Charles R. Goulding and Preeti Sulibhavi look at the growth of 3D printing in Singapore.
For almost 30 years between the mid-1970s and 2005, like many multi-national corporate tax executives, I continuously compared the pros and cons of using Hong Kong vs Singapore for Asian business transactions. At that time, both jurisdictions had many positive attributes, and the final choice always came down to some specific business preferences. Now, at a time that China has clamped down on Hong Kong and President Biden has officially cautioned U.S. companies on doing business there, Singapore has become the epicenter of Asian 3D printing.
Singapore is home to 3D printing, especially in the areas of aerospace and consumer goods. In fact, there are numerous 3D printing online services that offer fast and reliable industry-grade 3D printing services, including prototype design, PCB design, and CNC machining. Some top names include Creatz3D, additive3Dasia.com, Zelta 3D and 3D Print Singapore.
Singapore is also replete with 3D printing for shipping. Revolutionizing maritime supply chains by utilizing 3D printing for shipping industry spare parts, Singapore has changed the game for ship managers, global cruise lines, and marine vessels. Wilhelmsen Marine Products’ division to utilize on-demand 3D printing and additive manufacturing using Ivaldi Group tech has many companies signing on.
Singapore-based Keppel Technology & Innovation (KTI) has 3D printed a deck-mounted type Panama Chock (SWL150Ton) that happens to be verified by DNV’s Global Additive Manufacturing Technology Centre of Excellence in Singapore. As part of the process, a 1,450 kg Panama Chock was designed and produced to meet international standards and KTI’s project-specific material specifications.
“It’s pleasing to see further advances within the offshore and marine industry with this development for the world’s largest 3D printed shipboard fitting. Creating trust is critical for the acceptance of 3D printed parts and DNV’s certificate plays an important role in ensuring that this is the case” said Brice Le Gallo, Regional Director, Asia Pacific Energy Systems at DNV.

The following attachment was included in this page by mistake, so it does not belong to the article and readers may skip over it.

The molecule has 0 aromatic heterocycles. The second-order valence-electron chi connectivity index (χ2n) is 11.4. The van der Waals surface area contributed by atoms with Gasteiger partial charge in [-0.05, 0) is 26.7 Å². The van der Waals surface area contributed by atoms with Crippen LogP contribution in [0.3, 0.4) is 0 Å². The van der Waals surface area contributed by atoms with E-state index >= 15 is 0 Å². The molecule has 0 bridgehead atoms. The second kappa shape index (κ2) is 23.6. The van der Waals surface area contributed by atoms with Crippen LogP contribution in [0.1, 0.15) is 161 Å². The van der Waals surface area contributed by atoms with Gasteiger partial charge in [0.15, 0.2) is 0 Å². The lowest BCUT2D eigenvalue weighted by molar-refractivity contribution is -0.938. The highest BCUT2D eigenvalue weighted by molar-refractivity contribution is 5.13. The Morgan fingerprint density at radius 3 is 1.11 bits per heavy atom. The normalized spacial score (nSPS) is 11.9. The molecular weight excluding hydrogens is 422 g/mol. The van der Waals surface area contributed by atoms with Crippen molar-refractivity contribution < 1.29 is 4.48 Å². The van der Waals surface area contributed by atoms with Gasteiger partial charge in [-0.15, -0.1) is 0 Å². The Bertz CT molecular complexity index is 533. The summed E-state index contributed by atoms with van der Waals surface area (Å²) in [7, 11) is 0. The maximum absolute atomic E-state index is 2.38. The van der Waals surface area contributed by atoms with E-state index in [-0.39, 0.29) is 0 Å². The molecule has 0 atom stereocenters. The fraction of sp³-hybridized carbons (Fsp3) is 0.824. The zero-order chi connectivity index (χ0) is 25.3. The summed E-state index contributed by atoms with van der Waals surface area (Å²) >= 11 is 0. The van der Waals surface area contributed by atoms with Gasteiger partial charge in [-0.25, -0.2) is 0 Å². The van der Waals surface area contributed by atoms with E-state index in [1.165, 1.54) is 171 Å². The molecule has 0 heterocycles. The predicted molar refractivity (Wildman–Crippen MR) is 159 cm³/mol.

“The savings from reduced cost, time and environmental footprint provided by 3D printing, digital inventory and on-demand localized manufacturing of maritime spare parts is a tremendous opportunity for our valued subscribers to be ahead of their rivals,” said Hakon Ellekjaer, Wilhelmsen’s Head of Venture, 3D Printing, adding, “We believe on-demand manufacturing technologies are going to completely reshape the maritime supply chain.”
This combined with Tytus3D participating in a Joint Industry Project (JIP) on maritime 3D printing in Singapore, has left Singapore with the title of 3D printed shipping parts capital of the world. A total of 11 different projects will share a total of S$1.625 million in funds awarded by the Maritime and Port Authority of Singapore (MPA) under the Maritime Innovation and Technology (MINT) Fund.
Especially now, with the unbounded recovery, Singapore is experiencing, 3D printing is relevant now more than ever.
The Research & Development Tax Credit
The now permanent Research and Development (R&D) Tax Credit is available for companies developing new or improved products, processes and/or software.
3D printing can help boost a company’s R&D Tax Credits. Wages for technical employees creating, testing and revising 3D printed prototypes can be included as a percentage of eligible time spent for the R&D Tax Credit. Similarly, when used as a method of improving a process, time spent integrating 3D printing hardware and software counts as an eligible activity. Lastly, when used for modeling and preproduction, the costs of filaments consumed during the development process may also be recovered.
Whether it is used for creating and testing prototypes or for final production, 3D printing is a great indicator that R&D Credit eligible activities are taking place. Companies implementing this technology at any point should consider taking advantage of R&D Tax Credits.
Singapore is a very popular destination spot. As it announces quarantine-free travel with much of Europe, Singapore is revving up for a recovery. It has become a 3D printing hot spot as well. The industry is now burgeoning as the economy reopens.